How I am as a man, always dependent
on how well I fill out my shirt.

At Hemingway’s home, I’m shapeless,
but for America’s southernmost wind

inhabiting the chasm between
my wet chest, the preshrunk

cotton tee from the pub on Captiva
overlooking the only beach

I’ve ever wanted to annex for my state
of mind. Was this the first hungover

morning I didn’t notice the absence
of the restless dark getting dressed,

that I acquiesced to the tourist in the mirror,
comfortable and schlubby, unabashedly

submissive to the city’s limits?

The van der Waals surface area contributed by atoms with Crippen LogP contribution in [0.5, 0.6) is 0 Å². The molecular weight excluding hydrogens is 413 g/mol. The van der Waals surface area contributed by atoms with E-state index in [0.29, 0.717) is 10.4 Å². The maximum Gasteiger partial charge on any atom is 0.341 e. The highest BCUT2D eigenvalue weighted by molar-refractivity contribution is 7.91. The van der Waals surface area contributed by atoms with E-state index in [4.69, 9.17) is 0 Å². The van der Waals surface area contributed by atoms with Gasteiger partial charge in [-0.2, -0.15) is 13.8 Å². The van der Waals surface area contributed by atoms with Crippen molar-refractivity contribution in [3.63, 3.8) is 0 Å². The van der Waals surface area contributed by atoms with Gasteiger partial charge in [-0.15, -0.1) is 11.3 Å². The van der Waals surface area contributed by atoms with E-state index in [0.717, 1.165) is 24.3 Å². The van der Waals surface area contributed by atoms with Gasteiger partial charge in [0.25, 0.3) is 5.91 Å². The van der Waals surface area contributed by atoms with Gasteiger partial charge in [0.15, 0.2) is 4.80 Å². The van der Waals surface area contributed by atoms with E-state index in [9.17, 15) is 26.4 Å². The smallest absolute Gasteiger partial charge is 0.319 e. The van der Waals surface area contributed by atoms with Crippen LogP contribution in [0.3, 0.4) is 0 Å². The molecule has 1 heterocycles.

My girlfriend bends into the birthing chair

Papa repurposed for fishing trips. How
warping this paternal fraternity, where

urinals butterfly as fountains, where
felines grow seventh toes and mustaches,

where my skin doesn’t fit, I’m turning six,
mashing my plastic hammer against the real

nail protruding from the wood, while my dad lies
low in a neighbor’s garage, smoking another decree nisi

Kool instead of showing me how to
build my own cross like a real man.